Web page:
The King Lear of the Kid's Section

Harry Potter and the Goblet of Fire

The King Lear of the Kid's Section

Harry Potter and the Goblet of Fire

The King Lear of the Kid's Section
New books dissected over email.
July 12 2000 7:53 PM

Harry Potter and the Goblet of Fire

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Dear Judith,

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My wish has been granted. With the ending of this book--which I'll try mightily not to ruin--Rowling lays her cards on the table. In the last 90 pages of Goblet of Fire, we learn more about Voldemort than we have in the thousands of preceding ones. We leave with a pretty good idea of why he went wrong, what he really wants (it isn't just Harry), and which of the darkish characters we've met are actually his henchmen. And now that we know the stakes, the series really begins to feel like the epic it's meant to be.

I enjoyed your reading of Voldemort as an Edmund. It made see me Lear everywhere: Rowling is obsessed with false accusation and vindication (see: Harry, Sirius, Hagrid), traitors (Pettigrew), and mercenaries (those who appease Voldemort when he's in power and abandon him when he's not). And Goblet of Fire's most important subplot is about a son who betrays his father. The father goes mad as a result, and--as if the reference needed to be any clearer--is found wandering outdoors and muttering incomprehensively to himself.

There's also some Lear-worthy twinning afoot. Harry and Voldemort are unmistakably doubles and perhaps even brothers of a sort: Their wands are siblings, and by the end of Goblet of Fire, they share some of the same blood. Those passages you quote give us even more to go on: Harry and Voldemort are both are of mixed muggle/wizard lineage, and both were painfully rejected by muggle relatives who were creeped out about having wizard kin. They were each raised as orphans and re-introduced to the wizarding world at Hogwarts.

Here the free will theme, which has been threaded throughout the series, takes on some real grandeur. The similarities between Harry and Voldemort's backgrounds only serve to emphasize their different choices. For example, Harry doesn't use his newfound powers to take revenge on the Dursleys, the muggle oppressors who have lied to, starved, and neglected him for eleven years. Instead, he allies himself with Hermione Granger, daughter of two muggle parents, and Ron Weasley, son of an unabashed muggleophile. (I'd like to pause to salute Rowling here. Until now, Mr. Weasley's fond tinkering with cars, telephones, and other muggle artifacts has seemed like nothing more than a minor, inspired bit of clowning. By the end of Vol. 4, it's storytelling genius. And proof that she really did plot out the entire series before she began writing the first book.)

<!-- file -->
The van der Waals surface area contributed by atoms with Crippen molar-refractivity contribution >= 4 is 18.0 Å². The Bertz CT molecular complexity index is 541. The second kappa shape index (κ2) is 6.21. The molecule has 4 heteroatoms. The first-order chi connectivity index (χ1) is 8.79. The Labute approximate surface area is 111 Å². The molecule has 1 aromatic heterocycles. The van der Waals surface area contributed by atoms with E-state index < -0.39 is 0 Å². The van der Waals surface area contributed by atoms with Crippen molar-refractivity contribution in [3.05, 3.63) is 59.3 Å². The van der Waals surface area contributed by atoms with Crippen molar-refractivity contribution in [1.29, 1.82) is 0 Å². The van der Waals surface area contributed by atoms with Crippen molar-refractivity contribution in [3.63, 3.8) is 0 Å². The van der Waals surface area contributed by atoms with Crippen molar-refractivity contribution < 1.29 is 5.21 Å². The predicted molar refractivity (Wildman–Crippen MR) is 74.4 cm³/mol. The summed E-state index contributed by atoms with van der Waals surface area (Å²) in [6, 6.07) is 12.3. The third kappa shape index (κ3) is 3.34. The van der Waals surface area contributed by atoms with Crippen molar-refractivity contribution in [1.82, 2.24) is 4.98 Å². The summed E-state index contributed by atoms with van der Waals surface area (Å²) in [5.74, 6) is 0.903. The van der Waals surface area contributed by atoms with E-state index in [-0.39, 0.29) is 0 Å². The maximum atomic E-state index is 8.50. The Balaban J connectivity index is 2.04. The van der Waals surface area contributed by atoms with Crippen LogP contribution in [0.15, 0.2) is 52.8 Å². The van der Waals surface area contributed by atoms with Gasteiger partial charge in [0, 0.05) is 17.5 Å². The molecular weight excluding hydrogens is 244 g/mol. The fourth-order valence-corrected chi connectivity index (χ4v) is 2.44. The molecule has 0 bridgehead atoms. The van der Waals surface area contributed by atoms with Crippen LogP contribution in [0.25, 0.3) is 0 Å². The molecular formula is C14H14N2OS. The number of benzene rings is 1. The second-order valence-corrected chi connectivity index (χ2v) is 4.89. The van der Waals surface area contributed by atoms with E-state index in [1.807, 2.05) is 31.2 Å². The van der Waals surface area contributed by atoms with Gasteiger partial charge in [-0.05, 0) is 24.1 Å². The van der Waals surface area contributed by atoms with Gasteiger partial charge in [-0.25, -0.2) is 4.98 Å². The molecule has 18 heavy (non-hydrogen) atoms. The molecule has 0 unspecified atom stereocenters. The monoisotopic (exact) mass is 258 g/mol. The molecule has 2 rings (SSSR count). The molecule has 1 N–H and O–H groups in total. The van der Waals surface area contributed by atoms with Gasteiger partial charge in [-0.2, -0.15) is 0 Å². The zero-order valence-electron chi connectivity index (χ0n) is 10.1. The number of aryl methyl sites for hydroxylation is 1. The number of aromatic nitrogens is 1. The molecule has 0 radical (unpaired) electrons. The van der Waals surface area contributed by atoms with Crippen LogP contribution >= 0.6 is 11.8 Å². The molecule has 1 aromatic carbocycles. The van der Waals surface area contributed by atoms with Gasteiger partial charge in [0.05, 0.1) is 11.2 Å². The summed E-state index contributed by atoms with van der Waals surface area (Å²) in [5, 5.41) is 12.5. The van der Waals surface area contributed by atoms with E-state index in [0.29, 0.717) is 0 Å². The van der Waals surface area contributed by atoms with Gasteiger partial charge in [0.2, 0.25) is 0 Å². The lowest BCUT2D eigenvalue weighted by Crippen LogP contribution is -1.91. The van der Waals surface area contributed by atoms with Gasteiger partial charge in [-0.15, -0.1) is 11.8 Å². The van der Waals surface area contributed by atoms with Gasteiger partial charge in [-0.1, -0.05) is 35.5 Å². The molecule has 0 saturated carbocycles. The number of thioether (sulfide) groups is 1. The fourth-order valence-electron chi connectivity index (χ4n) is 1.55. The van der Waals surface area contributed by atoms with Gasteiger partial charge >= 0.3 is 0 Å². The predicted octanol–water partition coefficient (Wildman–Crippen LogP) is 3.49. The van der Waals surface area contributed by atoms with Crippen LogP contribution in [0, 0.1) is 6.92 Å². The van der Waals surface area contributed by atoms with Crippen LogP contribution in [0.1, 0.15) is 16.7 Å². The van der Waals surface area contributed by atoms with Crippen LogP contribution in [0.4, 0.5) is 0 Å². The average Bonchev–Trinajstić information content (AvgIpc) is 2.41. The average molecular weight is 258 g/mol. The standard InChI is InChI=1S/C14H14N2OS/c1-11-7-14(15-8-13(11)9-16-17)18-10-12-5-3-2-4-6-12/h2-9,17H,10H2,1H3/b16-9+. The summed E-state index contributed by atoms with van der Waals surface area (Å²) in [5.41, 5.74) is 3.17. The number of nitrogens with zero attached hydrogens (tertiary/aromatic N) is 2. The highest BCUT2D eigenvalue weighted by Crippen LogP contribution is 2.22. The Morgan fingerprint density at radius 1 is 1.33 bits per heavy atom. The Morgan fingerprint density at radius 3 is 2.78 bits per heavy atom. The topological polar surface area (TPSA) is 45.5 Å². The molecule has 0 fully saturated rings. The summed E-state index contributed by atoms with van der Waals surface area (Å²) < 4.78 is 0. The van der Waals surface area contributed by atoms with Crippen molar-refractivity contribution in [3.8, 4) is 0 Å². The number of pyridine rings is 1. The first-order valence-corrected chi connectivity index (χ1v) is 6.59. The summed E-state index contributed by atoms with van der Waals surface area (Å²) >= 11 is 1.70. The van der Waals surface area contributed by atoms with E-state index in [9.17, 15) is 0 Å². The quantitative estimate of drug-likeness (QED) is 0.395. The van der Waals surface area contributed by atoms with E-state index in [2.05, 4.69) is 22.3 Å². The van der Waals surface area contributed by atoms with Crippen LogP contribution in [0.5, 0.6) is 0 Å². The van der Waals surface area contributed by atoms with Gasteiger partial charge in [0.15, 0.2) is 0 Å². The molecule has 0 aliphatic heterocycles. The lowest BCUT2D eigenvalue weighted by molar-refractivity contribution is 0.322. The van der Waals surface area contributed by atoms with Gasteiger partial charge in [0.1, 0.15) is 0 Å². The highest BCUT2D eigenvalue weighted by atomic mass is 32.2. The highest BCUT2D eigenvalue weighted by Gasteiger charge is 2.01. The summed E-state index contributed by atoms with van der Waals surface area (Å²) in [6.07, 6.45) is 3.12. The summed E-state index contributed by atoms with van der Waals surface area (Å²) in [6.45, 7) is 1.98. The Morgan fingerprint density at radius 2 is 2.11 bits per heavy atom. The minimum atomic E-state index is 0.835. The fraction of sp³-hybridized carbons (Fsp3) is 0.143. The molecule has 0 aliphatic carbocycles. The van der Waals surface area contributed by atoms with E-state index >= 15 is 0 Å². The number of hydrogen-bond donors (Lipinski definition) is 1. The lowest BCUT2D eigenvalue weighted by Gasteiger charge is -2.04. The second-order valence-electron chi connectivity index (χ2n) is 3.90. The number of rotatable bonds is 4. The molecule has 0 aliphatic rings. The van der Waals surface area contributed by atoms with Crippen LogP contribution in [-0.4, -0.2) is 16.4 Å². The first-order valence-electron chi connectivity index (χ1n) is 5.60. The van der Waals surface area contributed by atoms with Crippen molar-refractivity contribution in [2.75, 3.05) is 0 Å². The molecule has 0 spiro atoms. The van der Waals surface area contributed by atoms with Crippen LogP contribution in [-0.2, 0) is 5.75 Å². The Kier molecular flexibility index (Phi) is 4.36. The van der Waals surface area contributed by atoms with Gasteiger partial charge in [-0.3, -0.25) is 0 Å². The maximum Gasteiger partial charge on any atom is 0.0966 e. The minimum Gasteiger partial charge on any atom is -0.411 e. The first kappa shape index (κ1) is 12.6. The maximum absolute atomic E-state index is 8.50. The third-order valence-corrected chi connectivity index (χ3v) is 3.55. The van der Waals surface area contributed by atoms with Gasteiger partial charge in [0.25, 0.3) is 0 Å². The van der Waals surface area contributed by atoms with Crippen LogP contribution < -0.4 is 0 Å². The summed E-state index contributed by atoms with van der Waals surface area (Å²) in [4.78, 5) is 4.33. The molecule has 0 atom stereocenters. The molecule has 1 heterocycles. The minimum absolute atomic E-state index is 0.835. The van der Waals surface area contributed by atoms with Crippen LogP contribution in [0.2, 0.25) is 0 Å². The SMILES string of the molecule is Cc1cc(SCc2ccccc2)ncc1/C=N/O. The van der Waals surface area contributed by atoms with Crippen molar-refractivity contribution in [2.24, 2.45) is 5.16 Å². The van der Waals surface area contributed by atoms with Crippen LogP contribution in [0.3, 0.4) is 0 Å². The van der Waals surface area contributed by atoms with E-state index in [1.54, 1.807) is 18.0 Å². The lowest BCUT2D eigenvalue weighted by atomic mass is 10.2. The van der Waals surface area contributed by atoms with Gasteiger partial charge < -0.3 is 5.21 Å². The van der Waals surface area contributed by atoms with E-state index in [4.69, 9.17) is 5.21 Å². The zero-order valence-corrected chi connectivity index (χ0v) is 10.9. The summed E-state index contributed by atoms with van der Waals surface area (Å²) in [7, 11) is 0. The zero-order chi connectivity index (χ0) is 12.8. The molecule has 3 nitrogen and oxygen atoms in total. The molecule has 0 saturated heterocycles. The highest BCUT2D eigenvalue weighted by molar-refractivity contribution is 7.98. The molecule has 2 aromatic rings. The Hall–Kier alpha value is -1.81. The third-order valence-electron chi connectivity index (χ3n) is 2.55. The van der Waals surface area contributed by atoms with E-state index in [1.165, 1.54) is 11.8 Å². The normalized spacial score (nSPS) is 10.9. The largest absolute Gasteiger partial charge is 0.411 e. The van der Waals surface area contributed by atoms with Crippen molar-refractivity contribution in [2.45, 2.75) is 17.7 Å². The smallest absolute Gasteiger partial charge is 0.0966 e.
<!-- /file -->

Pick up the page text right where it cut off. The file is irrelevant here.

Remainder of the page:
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Voldemort has the opposite response to his abuse at muggle hands. As we've been hinted for a few volumes now, Voldemort and his groupies are the racists and eugenicists of the magical world. They consider muggles inferior at best and dragon-bait at worst. (Rowling, who has a Dickensian penchant for using names--Snape, Sirius, Moody, Flitwick--as shorthand, has given two of Voldemort's supporters Germanic ones. I hope she shows some restraint here--it would be awful to see her cross the line from fantasy to allegory.) All of us readers are muggles, of course, so the implicit message--which might be really scary for kids--is that Voldemort wants us dead too.

This faction begins to terrorize muggles at the start of Goblet of Fire. Call me bloodthirsty, but I'm looking forward to more attacks in future volumes--they'll bring the muggle and wizarding worlds into closer contact, which is bound to be fun. Small portions are already integrated--I'm thinking of Hermione's parents, who benignly see her off to school each year and send her sweets in the mail--and we've been told that mixing with muggles has somehow helped wizards survive over the years. In fact, since wizards are human too, and both factions can breed reproductive offspring, what Voldemort and company might eventually be fighting is the integration of the magical and non-magical worlds. Any chance, do you think? And should they merge? The entire Ministry of Magic would split over the question, and as a reader, I'd be torn too: We'd lose the delight of a parallel universe, but the mutual discovery would be delicious.

To be sure, Voldemort's agenda is undoubtedly more ambitious than a simple anti-muggle campaign. He also seeks general control, revenge, and as he confesses at the end of this book, one of the classic baddie prizes, which I won't reveal here. But now we know that racial purity is definitely one of his main goals. Judith, a question for you: Yesterday you said that you found this theme over-earnest and Manichean. After finishing the book, do you still?

Two predictions to share before I sign off. Our colleague June Thomas rightly points out that Hermione's campaign on behalf of the house-elves remains unresolved in this volume--to be picked up in a later installment, I hope. And this astute post, by one Jack Cerf, offers a convincing analysis of what drives Lord Voldemort, and who else he might lure into his clutches.

Until next year,

Jodi

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This week, a discussion of Harry Potter and the Goblet of Fire, by J.K. Rowling. Jodi Kantor edits Slate’s "Book Club," "Breakfast Table," and "Diary" features. Judith Shulevitz writes the "Culturebox" column. They both started reading The Goblet of Fire over the weekend and decided to compare notes. If you haven’t read any of the books in the Potter series, click here for an introduction to their charms.